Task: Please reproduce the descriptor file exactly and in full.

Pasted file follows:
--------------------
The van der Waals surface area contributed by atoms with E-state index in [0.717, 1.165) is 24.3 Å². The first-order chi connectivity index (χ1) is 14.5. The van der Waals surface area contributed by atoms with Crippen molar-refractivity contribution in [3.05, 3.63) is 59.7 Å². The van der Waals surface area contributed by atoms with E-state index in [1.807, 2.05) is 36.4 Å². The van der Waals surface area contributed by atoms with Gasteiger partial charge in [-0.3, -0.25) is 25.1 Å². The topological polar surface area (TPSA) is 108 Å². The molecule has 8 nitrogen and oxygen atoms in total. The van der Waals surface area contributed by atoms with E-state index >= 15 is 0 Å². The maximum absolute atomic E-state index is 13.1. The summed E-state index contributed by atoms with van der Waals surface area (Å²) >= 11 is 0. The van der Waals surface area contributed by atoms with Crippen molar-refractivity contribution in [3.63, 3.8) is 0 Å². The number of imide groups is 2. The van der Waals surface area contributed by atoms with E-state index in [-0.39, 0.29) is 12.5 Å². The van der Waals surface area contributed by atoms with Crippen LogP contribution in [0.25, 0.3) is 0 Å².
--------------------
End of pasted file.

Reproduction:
The van der Waals surface area contributed by atoms with E-state index in [0.717, 1.165) is 24.3 Å². The first-order chi connectivity index (χ1) is 14.5. The van der Waals surface area contributed by atoms with Crippen molar-refractivity contribution in [3.05, 3.63) is 59.7 Å². The van der Waals surface area contributed by atoms with E-state index in [1.807, 2.05) is 36.4 Å². The van der Waals surface area contributed by atoms with Gasteiger partial charge in [-0.3, -0.25) is 25.1 Å². The topological polar surface area (TPSA) is 108 Å². The molecule has 8 nitrogen and oxygen atoms in total. The van der Waals surface area contributed by atoms with E-state index >= 15 is 0 Å². The maximum absolute atomic E-state index is 13.1. The summed E-state index contributed by atoms with van der Waals surface area (Å²) >= 11 is 0. The van der Waals surface area contributed by atoms with Crippen molar-refractivity contribution in [3.63, 3.8) is 0 Å². The number of imide groups is 2. The van der Waals surface area contributed by atoms with E-state index in [-0.39, 0.29) is 12.5 Å². The van der Waals surface area contributed by atoms with Crippen LogP contribution in [0.25, 0.3) is 0 Å².